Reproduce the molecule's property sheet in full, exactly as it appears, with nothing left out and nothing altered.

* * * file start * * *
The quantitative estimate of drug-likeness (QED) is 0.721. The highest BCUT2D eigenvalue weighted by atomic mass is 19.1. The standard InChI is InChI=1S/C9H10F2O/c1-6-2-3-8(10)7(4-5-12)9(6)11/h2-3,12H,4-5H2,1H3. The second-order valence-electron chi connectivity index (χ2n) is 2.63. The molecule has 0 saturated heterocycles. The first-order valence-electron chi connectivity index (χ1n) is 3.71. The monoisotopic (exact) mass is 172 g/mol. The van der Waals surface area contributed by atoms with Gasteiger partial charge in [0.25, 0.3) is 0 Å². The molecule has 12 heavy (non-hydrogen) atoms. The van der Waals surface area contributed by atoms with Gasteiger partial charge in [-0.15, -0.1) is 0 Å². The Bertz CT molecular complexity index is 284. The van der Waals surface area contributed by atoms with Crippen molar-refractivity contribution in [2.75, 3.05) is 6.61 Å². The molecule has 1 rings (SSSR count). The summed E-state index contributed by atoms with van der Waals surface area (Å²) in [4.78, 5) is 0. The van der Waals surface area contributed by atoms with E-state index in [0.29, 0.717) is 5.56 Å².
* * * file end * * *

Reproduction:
The quantitative estimate of drug-likeness (QED) is 0.721. The highest BCUT2D eigenvalue weighted by atomic mass is 19.1. The standard InChI is InChI=1S/C9H10F2O/c1-6-2-3-8(10)7(4-5-12)9(6)11/h2-3,12H,4-5H2,1H3. The second-order valence-electron chi connectivity index (χ2n) is 2.63. The molecule has 0 saturated heterocycles. The first-order valence-electron chi connectivity index (χ1n) is 3.71. The monoisotopic (exact) mass is 172 g/mol. The van der Waals surface area contributed by atoms with Gasteiger partial charge in [0.25, 0.3) is 0 Å². The molecule has 12 heavy (non-hydrogen) atoms. The van der Waals surface area contributed by atoms with Gasteiger partial charge in [-0.15, -0.1) is 0 Å². The Bertz CT molecular complexity index is 284. The van der Waals surface area contributed by atoms with Crippen molar-refractivity contribution in [2.75, 3.05) is 6.61 Å². The molecule has 1 rings (SSSR count). The summed E-state index contributed by atoms with van der Waals surface area (Å²) in [4.78, 5) is 0. The van der Waals surface area contributed by atoms with E-state index in [0.29, 0.717) is 5.56 Å².